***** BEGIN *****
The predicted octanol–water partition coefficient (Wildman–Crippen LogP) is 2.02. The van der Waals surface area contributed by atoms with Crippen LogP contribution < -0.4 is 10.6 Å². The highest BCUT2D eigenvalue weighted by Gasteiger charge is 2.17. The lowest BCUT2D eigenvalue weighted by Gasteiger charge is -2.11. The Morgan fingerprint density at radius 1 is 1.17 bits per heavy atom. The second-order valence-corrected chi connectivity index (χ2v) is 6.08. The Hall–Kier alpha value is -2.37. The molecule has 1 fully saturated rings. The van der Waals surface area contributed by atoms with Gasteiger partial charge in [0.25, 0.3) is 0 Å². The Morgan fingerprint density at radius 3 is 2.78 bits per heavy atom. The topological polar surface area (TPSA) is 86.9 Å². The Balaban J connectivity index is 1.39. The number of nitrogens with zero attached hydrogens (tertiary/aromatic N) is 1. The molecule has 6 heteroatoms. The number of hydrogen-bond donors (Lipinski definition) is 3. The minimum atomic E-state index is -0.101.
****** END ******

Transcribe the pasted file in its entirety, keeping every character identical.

The predicted octanol–water partition coefficient (Wildman–Crippen LogP) is 2.02. The van der Waals surface area contributed by atoms with Crippen LogP contribution < -0.4 is 10.6 Å². The highest BCUT2D eigenvalue weighted by Gasteiger charge is 2.17. The lowest BCUT2D eigenvalue weighted by Gasteiger charge is -2.11. The Morgan fingerprint density at radius 1 is 1.17 bits per heavy atom. The second-order valence-corrected chi connectivity index (χ2v) is 6.08. The Hall–Kier alpha value is -2.37. The molecule has 1 fully saturated rings. The van der Waals surface area contributed by atoms with Gasteiger partial charge in [0.25, 0.3) is 0 Å². The Morgan fingerprint density at radius 3 is 2.78 bits per heavy atom. The topological polar surface area (TPSA) is 86.9 Å². The Balaban J connectivity index is 1.39. The number of nitrogens with zero attached hydrogens (tertiary/aromatic N) is 1. The molecule has 6 heteroatoms. The number of hydrogen-bond donors (Lipinski definition) is 3. The minimum atomic E-state index is -0.101.